properties of that implementation ...

    > In most implementations I know you find offsetof to be defined along
    > the lines of
    > #define offsetof(TYPE, MEMBER) ((size_t) &((TYPE *)0)->MEMBER)
    > with differences mainly in the size_t typecast.
    >
    > So, maybe the OP has seen this somewhere and wanted to reproduce it.
    >
    > BTW: Does this really invoke UB?


    I believe so, but the last time I remember going round the discussion,
    it depended on exactly how much wiggle-room one thought there was in
    the Standard, and whether the expression

    &pointer->member

    had to be viewed as dereferencing `pointer`.

    My view is: I would not do that, unless I had to; if I had to, I would
    document that I did it and put tests in the test-suite to guard it; I
    would expect it to work on most any platform I actually used, whether or
    not I used it.

    And for getting offsets, I would use offsetof. Why make trouble for
    oneself, when there's already enough to hand?

    --
    Chris "electric hedgehog" Dollin
    Chris Dollin, Oct 14, 2004
    #5
  6. junky_fellow wrote:
    >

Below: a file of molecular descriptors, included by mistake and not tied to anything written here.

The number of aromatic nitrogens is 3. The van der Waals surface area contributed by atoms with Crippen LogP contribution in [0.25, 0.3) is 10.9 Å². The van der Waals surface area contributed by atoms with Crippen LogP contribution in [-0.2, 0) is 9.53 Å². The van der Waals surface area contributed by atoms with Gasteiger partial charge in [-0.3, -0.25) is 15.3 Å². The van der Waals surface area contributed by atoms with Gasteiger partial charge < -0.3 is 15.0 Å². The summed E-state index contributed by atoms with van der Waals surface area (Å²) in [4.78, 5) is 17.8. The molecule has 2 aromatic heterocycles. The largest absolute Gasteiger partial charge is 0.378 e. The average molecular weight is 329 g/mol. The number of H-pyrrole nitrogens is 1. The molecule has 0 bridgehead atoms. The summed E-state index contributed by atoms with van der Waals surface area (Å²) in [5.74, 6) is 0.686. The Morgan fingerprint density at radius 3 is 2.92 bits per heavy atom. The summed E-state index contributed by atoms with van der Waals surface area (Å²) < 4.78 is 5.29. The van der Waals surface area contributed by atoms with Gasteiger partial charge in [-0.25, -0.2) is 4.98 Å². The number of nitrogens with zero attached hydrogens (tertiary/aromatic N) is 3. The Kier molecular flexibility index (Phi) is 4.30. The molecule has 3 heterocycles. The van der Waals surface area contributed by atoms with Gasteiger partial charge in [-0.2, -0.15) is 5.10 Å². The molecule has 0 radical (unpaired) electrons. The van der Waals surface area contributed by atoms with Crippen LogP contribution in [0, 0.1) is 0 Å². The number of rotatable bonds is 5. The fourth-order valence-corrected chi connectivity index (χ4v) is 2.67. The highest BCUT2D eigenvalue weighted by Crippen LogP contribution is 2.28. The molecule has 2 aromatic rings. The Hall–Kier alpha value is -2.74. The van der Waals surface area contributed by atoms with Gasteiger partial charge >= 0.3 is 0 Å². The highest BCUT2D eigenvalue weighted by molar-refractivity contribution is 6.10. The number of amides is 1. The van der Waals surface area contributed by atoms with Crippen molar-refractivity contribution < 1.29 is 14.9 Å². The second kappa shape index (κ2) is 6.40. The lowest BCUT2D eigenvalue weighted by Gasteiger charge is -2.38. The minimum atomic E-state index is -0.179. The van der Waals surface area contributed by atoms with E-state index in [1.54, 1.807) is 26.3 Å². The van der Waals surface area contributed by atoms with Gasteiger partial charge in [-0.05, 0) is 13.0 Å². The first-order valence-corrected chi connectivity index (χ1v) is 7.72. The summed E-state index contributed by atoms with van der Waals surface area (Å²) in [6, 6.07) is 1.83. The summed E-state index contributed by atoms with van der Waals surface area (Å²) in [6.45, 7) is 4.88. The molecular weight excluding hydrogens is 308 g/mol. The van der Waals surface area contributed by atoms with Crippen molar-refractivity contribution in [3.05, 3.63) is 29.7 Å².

> I am trying to find the offset of a member "mbr" inside a structure
    > "str" as follows:
    >
    > offset = &(struct str *)0->mbr;
    >
    > But, on compilation I get the following error:
    > cc: Error: m1.c, line 55: In this statement, "0" has a signed int
    > type, but occurs in a context that requires a pointer. (needpointer)
    >
    > Can anybody point out where the problem is ?
    >
    > Thanx for any help in advance....


    As the error message states, 0 is an int, not a pointer. Use NULL.

    --
    Fred L. Kleinschmidt
    Boeing Associate Technical Fellow
    Technical Architect, Common User Interface Services
    M/S 2R-94 (206)544-5225
    Fred L. Kleinschmidt, Oct 14, 2004
    #6
  7. Fred L. Kleinschmidt wrote:
    >
    > As the error message states, 0 is an int, not a pointer. Use NULL.
    >


    No, use the offsetof macro. Anything else is undefined behaviour.

    --
    Thomas.
    Thomas Stegen, Oct 14, 2004
    #7
  8. Kenneth Brody wrote:
    > Try:
    >
    > offset = &(((struct str *)0)->mbr);


    Undefined behaviour.

    >
    > My C compiler has:


    And luckily, they all do :)

    >
    > #define offsetof(__typ,__id) ((size_t)&(((__typ*)0)->__id))
    >


    Use this macro instead. The headers of a specific system can do
    magic you cannot do.

    --
    Thomas.
    Thomas Stegen, Oct 14, 2004
    #8
  9. junky_fellow

    Michael Mair Guest

    Chris Dollin wrote:
    > Michael Mair wrote:
    >>Chris Dollin wrote:
    >>>junky_fellow wrote:
    >>>
    >>>>I am trying to find the offset of a member "mbr" inside a structure
    >>>>"str" as follows:
    >>>>
    >>>>offset = &(struct str *)0->mbr;
    >>>>